In the face of the Paris attacks tragedy, there are important lessons we can teach our children.
Five months ago, my family wandered the streets of Paris, joyously and carefree, full of the wonder and elation of being in this beautiful iconic city.
Today, when Parisians wake up to the horror and reality of what their city has endured, there are few that will be able to do the same. Joyous and carefree will be no longer be a terms of reference for life in Paris for a long time. Perhaps ever.
How do you recover and find trust and innocence when that has been carefully and strategically torn from you?
Paris is no stranger to tragedy. On January 2015, 16 innocent people lost their lives in a terrorist attack in the Charlie Hebdo satirical newspaper offices. The city regrouped, recovered and tentatively went about their business knowing life could never quite be the same again. Today, that bandaid of recovery has been brazenly and intentionally ripped off and any semblance of trust and normality has disappeared in the time it took for a suicide bomber to detonate a bomb outside a packed football stadium.
Everyone will have a story. Their stories may involve close calls, lifesaving change of plans, or knowing people, who knew people who lost their lives. The targets were simple yet effective – a stadium full of passionate football supporters, restaurants full of Friday evening diners, a concert hall of young Parisians. I’ve heard of Australian parents not being able to contact their Year 12 daughters on a post exam holiday in Paris for six hours, unaware that their daughters’ phones were turned off as they slept. These girls so easily could be in a concert hall in Paris on a Friday night. Their parents thought they were.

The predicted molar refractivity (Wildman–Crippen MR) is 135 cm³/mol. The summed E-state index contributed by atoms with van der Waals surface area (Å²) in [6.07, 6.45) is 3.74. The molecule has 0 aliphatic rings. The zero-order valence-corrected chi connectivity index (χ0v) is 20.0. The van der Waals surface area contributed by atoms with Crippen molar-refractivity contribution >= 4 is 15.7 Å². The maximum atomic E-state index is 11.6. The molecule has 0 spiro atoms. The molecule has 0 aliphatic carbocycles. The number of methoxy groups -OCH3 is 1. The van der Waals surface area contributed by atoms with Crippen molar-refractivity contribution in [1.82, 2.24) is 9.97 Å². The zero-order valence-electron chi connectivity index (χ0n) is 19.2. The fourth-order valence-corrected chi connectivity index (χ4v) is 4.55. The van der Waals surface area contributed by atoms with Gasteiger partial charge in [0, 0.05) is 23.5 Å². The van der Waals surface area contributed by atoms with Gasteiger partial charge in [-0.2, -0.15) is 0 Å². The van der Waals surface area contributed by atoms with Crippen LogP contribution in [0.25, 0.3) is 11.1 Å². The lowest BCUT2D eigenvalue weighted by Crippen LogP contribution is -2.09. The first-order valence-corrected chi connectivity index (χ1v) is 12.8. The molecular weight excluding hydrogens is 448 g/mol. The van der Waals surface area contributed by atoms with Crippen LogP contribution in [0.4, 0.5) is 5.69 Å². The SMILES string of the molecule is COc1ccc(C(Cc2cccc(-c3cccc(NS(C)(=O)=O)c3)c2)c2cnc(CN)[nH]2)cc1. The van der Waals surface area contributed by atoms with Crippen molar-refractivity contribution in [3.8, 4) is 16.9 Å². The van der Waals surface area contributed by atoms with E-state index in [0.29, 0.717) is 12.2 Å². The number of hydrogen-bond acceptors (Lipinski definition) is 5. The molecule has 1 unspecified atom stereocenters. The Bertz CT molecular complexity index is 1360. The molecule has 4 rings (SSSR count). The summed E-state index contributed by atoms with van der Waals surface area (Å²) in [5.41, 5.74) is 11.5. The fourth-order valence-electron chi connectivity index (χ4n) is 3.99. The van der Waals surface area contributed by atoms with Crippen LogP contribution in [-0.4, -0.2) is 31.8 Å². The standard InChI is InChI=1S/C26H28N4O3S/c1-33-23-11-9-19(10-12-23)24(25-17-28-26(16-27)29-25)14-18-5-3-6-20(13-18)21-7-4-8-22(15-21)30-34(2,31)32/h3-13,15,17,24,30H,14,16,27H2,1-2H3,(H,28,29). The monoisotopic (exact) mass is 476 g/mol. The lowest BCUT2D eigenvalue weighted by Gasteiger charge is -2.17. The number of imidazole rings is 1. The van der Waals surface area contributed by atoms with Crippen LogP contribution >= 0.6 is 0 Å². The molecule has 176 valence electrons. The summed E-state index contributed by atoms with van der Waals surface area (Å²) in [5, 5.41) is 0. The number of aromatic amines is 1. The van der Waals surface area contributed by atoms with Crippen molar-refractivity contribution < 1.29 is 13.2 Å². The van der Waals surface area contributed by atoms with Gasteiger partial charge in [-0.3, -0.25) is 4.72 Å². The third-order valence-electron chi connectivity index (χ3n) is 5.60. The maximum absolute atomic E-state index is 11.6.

By targeting innocent, decent people doing normal things on a normal day, the terrorists cut to the core of the community.
Our European itinerary featured stadium tours of our three sons’ favourite football teams and if a football game had been on while we were in Paris, without doubt we would have been there.
Staying in an edgier part of town, we cruised like locals, inhaling Paris to remind ourselves once safely back in our suburban Sydney lives, that we had given Paris a red hot go. My kids worked the Metro like pros, they queued, took selfies, did touristy stuff, did non-touristy stuff. They experienced Paris rather than observed it. I want them to come back and do exactly the same thing (but perhaps without the $10 cokes in the Café Les Deux Magots)
They walked freely with disregard for anything other than experiencing Paris.
They need to still do this. Because in our children’s short lives we’ve seen terrorism become an unwelcome part of the life they know with terrorist attacks in New York, Madrid, London, Paris and in their own city of Sydney, 100m away from where their dad worked. We haven’t shielded them – they watch the newsreels, they see the images – this is part of their lives, we can’t pretend it’s not.
But even the bad can be good – I want my children to see the solidarity, the outpouring of grief and disbelief, the doors opening to strangers and the global swell of support – this is a sign of their times that is genuine, heartfelt and generous.
I want my children to understand that we’re all not the same and that political and religious differences are common. The world they live in is not vanilla, nor perfect, nor safe. This is their reality.
I want my kids to live freely. I don’t want my kids to live with ‘what if’s’ and let fear of the unknown define them. And if we can continue to do this in the face of the Paris tragedy and others like this, then from the ‘tragic’ can come ‘amazing’. I choose amazing.
How do you want your children to understand the Paris attacks tragedy? Or will you shield them from it?